Etymology 1[edit]

Borrowed from Latin coma (hair of the head), borrowed from Ancient Greek κόμη (kómē).

Noun[edit]

coma f (plural come)

  1. (literary, obsolete) Synonym of chioma
  2. (optics, uncountable) coma

Further reading[edit]

  • coma1 in Treccani.it – Vocabolario Treccani on line, Istituto dell'Enciclopedia Italiana

Etymology 2[edit]

From Latin comma, from Ancient Greek κόμμα (kómma).

Noun[edit]

coma m (plural comi)

  1. (typography) Alternative form of comma (punctuation mark)

Further reading[edit]

  • coma2 in Treccani.it – Vocabolario Treccani on line, Istituto dell'Enciclopedia Italiana

Etymology 3[edit]

Borrowed from Ancient Greek κῶμα (kôma, deep sleep).

Noun[edit]

coma m (invariable)

  1. coma (deep sleep)
Related terms[edit]

Further reading[edit]

  • coma3 in Treccani.it – Vocabolario Treccani on line, Istituto dell'Enciclopedia Italiana

Anagrams[edit]

Ladin[edit]

Noun[edit]

coma f (plural comes)

  1. (Val di Fassa, law) subsection
  2. (Val di Fassa, orthography) comma
    Synonym: vìrgola

Latin[edit]

Etymology[edit]

Borrowed from Ancient Greek κόμη (kómē, hair of the head).

Pronunciation[edit]

Noun[edit]

coma f (genitive comae); first declension

  1. The hair of the head.
    Synonym: crīnis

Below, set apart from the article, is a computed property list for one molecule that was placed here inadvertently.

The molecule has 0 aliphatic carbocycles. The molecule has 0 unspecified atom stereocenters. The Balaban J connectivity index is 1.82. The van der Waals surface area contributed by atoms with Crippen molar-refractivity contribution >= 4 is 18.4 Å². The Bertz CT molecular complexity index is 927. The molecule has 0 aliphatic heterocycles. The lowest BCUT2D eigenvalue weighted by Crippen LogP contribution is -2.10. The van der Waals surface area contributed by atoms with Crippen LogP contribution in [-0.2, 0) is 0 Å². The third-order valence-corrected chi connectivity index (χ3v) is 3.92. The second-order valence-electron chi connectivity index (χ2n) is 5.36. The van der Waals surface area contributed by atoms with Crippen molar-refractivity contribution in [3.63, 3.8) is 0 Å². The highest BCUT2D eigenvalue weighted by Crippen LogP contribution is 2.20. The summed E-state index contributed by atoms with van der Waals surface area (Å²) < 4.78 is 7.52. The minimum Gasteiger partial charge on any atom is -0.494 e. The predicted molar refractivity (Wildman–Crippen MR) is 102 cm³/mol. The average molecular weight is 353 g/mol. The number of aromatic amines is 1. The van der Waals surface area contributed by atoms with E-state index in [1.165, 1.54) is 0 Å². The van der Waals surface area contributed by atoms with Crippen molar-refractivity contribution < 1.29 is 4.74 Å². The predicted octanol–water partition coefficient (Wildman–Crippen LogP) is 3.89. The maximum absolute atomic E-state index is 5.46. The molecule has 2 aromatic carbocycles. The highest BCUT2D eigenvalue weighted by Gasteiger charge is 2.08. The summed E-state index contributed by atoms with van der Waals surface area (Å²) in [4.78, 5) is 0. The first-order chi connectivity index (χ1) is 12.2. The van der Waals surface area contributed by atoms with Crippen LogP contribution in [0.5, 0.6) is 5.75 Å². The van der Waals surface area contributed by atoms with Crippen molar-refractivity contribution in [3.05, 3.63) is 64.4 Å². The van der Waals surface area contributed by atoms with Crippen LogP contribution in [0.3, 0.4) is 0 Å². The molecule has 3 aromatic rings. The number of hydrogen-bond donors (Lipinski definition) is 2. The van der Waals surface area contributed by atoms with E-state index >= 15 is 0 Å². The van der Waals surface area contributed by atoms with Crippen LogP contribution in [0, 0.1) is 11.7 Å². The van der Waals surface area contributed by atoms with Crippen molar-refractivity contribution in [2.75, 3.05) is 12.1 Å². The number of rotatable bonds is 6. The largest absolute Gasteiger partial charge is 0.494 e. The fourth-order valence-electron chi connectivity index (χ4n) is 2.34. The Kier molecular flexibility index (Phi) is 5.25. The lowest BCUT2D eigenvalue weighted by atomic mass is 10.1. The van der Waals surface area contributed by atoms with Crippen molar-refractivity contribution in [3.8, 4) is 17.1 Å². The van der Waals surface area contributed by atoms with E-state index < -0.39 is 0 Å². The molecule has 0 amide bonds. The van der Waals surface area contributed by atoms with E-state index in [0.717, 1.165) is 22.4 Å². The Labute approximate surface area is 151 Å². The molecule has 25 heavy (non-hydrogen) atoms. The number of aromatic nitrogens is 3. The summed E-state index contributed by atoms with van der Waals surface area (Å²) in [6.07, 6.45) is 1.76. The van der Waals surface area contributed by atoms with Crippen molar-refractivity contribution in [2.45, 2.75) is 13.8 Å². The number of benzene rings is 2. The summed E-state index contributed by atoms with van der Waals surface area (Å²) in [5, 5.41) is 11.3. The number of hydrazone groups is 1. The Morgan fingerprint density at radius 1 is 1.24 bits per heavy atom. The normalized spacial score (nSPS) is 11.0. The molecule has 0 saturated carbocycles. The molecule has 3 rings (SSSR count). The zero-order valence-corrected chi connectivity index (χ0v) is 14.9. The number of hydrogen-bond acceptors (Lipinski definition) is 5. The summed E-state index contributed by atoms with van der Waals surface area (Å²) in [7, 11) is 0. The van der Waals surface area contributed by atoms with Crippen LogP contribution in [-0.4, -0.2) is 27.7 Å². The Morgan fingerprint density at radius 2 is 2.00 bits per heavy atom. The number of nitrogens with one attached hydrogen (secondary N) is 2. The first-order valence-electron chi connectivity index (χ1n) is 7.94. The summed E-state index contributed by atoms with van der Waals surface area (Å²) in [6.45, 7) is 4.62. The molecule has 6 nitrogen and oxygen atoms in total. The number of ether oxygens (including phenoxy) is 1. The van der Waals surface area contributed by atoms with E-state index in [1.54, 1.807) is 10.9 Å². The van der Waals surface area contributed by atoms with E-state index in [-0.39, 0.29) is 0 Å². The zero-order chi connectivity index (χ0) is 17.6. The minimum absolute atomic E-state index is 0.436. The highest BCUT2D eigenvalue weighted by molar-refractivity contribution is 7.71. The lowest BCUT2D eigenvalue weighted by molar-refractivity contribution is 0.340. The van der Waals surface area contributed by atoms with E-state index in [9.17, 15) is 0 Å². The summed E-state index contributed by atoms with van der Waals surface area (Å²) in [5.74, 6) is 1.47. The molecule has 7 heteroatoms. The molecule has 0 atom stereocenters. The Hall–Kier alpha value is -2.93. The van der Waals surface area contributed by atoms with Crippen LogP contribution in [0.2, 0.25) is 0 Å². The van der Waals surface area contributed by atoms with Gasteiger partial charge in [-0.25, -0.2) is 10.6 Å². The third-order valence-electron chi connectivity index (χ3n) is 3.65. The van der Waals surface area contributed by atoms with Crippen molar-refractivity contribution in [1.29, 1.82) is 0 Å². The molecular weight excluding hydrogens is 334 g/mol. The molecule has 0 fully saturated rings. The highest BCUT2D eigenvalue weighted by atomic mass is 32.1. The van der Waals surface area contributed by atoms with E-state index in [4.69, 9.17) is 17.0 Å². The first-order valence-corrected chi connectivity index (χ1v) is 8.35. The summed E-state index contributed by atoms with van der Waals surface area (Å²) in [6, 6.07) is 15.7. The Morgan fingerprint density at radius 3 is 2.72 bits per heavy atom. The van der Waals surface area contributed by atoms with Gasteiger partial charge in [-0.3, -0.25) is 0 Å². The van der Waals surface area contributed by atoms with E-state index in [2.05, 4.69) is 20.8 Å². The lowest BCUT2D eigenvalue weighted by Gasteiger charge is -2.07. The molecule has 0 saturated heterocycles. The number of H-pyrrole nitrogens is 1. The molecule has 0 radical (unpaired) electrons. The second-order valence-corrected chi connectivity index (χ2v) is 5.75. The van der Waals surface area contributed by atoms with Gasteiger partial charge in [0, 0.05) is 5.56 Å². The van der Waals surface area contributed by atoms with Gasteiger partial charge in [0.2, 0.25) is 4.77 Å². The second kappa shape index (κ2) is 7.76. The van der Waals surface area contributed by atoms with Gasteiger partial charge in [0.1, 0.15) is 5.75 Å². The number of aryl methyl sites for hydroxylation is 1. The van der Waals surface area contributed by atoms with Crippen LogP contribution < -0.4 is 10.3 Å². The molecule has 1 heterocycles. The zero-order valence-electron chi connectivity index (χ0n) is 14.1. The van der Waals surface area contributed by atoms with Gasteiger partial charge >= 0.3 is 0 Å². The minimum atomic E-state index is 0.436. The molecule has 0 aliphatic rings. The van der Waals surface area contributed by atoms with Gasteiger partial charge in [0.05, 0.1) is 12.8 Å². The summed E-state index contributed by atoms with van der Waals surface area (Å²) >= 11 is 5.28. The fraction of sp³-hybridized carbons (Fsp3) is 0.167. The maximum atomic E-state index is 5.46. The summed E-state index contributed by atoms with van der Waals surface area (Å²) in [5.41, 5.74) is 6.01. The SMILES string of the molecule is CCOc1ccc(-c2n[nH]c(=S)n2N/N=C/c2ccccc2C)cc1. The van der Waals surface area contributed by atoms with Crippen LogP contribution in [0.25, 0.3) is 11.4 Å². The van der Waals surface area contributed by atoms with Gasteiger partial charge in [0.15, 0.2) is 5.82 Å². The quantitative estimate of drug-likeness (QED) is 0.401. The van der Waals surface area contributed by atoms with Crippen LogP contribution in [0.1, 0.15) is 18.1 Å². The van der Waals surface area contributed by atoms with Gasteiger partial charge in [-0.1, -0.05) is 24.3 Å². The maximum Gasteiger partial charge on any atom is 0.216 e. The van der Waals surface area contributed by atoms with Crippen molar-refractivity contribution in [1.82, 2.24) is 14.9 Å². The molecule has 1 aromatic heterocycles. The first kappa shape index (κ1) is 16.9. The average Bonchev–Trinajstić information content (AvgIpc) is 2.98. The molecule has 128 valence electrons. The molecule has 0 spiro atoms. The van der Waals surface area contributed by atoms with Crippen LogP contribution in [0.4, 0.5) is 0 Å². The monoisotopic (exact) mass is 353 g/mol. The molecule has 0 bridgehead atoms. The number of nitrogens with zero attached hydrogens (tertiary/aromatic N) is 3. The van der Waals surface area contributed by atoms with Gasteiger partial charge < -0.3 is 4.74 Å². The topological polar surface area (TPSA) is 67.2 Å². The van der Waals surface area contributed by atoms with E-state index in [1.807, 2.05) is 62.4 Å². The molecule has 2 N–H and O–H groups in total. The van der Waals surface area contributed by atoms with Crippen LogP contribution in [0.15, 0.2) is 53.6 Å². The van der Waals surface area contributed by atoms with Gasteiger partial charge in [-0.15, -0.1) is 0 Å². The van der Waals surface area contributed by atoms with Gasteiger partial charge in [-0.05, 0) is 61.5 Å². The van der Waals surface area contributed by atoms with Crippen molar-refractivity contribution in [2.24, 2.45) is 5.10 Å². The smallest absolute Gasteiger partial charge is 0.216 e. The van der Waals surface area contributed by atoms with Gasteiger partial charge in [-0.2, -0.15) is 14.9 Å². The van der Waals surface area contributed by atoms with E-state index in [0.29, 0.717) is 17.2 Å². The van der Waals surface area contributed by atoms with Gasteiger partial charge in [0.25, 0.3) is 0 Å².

2. foliage

Declension[edit]

First-declension noun.

Case Singular Plural
Nominative coma comae
Genitive comae comārum
Dative comae comīs
Accusative comam comās
Ablative comā comīs
Vocative coma comae

Derived terms[edit]

Descendants[edit]

References[edit]

  • coma”, in Charlton T. Lewis and Charles Short (1879) A Latin Dictionary, Oxford: Clarendon Press
  • coma”, in Charlton T. Lewis (1891) An Elementary Latin Dictionary, New York: Harper & Brothers
  • coma in Charles du Fresne du Cange’s Glossarium Mediæ et Infimæ Latinitatis (augmented edition with additions by D. P. Carpenterius, Adelungius and others, edited by Léopold Favre, 1883–1887)
  • coma”, in Harry Thurston Peck, editor (1898) Harper's Dictionary of Classical Antiquities, New York: Harper & Brothers
  • coma”, in William Smith et al., editor (1890) A Dictionary of Greek and Roman Antiquities, London: William Wayte. G. E. Marindin

Portuguese[edit]

Pronunciation[edit]

 

  • Hyphenation: co‧ma

Etymology 1[edit]

Borrowed from Ancient Greek κῶμα (kôma, deep sleep).

Noun[edit]

coma m (plural comas)

  1. coma, state of unconsciousness
Related terms[edit]

Etymology 2[edit]

Borrowed from Latin coma.

Noun[edit]

coma f (plural comas)

  1. abundant hair of the head
    Synonym: cabeleira
  2. mane